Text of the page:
Thursday, June 14, 2007

The Sun is all that seems to matter

Initial results by combining a couple of stations in south east queensland were looking a little bizarre, so I decided to view both Amberley and Cape Morton separately. Firstly Amberley:

We have limited data at Midnight, but everything else goes back to the 50's with maximum and minimums going back 10 years more.

We find significant decreases in temperature both at 3am and 6am, and then as soon as the sun rises, a significant increase in temperature. Quite strange really, that such a sudden change can occur. Noon and 3pm both record significant increases as well, however temperatures at 6pm showed no difference, but a significant decrease in temperature at 9pm was found.

In other words, Amberley is getting colder over time at night, and warmer during the day. This might be good reason why maximum temperatures showed a significant increase, however minimum temperatures showed a significant decrease. This being probably the first time in our analysis that significant decreases in temperature have occurred over night.

No surprisingly then, we find that the rate of change of temperature at 9am was significantly higher than at 6am, and 6pm temperature anomalies were significantly lower than that at 3am. Seems like the only thing that is heating up Amberley is something that tends to be heating it up during the day - maybe the sun? And the influence of this has increased over the past 50 years.

Cape Moreton paints a different picture. Unfortunately only a handful of years of temperature data is recorded outside the times 9am and 3pm. 9am shows a significant increase in temperature since 1957 whilst 3pm does not. However, quite clearly from looking at the graph, from 1960 onwards an upward trend as occurred especially in the last 6 years.

The graph of maximum temperatures is extreme. No real changes in maximum temperature in the past 90 years and then a sudden 1 degree increase on average per day in the last 6 years. Incredible. Minimum temperatures also show a massive increase of late, but not as sudden despite being well defined.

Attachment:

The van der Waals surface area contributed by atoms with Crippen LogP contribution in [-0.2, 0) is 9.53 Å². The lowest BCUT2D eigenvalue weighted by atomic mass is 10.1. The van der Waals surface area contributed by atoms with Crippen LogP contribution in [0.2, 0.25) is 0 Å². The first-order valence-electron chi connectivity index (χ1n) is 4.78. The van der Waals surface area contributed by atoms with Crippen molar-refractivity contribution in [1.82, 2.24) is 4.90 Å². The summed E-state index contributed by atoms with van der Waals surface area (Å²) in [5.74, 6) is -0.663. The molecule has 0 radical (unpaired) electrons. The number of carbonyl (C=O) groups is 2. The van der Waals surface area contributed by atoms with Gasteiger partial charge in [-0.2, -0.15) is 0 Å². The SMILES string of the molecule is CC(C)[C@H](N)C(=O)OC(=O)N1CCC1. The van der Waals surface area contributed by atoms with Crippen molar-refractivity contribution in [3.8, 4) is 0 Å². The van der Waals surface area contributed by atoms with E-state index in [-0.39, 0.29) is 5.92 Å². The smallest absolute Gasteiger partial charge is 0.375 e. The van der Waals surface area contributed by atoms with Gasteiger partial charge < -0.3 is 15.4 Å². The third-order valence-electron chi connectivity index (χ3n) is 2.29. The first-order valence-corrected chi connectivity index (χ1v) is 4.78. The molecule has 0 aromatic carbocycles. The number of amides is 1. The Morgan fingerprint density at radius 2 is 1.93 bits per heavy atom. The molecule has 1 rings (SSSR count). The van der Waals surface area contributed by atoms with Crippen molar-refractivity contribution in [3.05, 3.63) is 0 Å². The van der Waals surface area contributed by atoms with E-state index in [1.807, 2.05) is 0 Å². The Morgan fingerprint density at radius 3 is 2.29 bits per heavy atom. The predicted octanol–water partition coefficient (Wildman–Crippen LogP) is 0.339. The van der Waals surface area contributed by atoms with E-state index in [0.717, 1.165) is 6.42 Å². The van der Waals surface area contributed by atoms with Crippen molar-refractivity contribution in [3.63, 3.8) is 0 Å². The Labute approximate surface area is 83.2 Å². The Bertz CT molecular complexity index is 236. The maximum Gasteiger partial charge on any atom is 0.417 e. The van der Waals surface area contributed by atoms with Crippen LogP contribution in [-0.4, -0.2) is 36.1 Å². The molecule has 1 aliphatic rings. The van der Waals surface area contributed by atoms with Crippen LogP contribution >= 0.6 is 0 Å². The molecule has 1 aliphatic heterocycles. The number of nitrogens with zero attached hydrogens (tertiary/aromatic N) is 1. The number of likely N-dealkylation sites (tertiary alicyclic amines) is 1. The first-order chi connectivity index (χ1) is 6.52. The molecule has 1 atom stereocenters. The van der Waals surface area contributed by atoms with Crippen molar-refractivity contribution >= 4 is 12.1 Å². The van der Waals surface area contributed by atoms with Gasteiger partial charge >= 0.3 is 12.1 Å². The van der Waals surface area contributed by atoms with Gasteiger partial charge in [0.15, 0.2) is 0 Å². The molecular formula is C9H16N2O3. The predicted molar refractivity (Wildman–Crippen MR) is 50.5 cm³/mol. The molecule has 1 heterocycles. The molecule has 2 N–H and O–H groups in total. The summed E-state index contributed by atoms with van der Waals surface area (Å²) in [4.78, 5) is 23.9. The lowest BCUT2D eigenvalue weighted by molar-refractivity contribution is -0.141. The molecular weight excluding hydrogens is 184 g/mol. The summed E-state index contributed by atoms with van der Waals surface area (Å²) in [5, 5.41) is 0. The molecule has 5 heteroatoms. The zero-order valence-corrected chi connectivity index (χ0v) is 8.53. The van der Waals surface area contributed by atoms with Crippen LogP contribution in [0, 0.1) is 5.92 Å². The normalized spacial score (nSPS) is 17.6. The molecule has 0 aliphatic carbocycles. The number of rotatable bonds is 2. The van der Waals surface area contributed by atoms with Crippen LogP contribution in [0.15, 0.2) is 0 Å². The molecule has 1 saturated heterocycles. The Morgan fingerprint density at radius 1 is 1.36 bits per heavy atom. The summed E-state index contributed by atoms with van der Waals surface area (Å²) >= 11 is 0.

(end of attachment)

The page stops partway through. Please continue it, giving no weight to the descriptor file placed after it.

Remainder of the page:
As previously said, we only have good data for Capre moreton when the sun is out (max/min/9am/3pm), as all other times only go back to 1988. However, by analysing differences in anomalies between certain times we can get a lot of information out of the limited data.

Differences in temperature between 3am,6am and the minimum temperature is shown here. The difference is obvious and startling. The minimum temperature is on average 0.63 degrees higher than the overnight temperatures and this amount seems to be increasing over time (the increase is significant). Hence the minimum temperature is exaggerating the overnight temperature by as much as 1 degree per day (that is if one uses the minimum temperature as a good gage for overnight temperatures!)

This sudden change is highlighted when looking at time temperature anomolie differences. When looking at the difference in temperatures from 9am and 6am, we see a highly significant increase of up of 0.7 degrees per day. Hence for some reason (sun perhaps?) temperature anomolies at 9am are significantly higher than at 6am. No surprises that when the sun was not playing an effect (temp diffs between 6am and 3am) - there was no differences in the rate of change of temperature anomalies.

However when looking at temperature differences from 6pm and 3pm, we find a significant decrease in temperature. The trend in the graph is obvious. And when the sun loses it's effect (9pm vs 6pm) - no differences at all.

The proof is strong, the results significant, and the conclusion obvious.

In south east queensland - just like almost all other places that we have studied - we have seen no significant increase in temperature overnight. And the rate of change of temperature anomalies increases when the sun rises and decreases when the sun sets. There can only be one explanation for this, that the sun is playing a major influence over the temperatures in this and other areas in Australia.

Can it be more obvious?

2 comments:

Alan Atchison said...

Wouldn't all of the taxiways and runways at Amberley act as a heat sink on sunny days and also lessen the temperature drop at night?

Jonathan Lowe said...

quite possibly. It's hard to say what effect this would have, and I'm not entirely sure how big the airport is.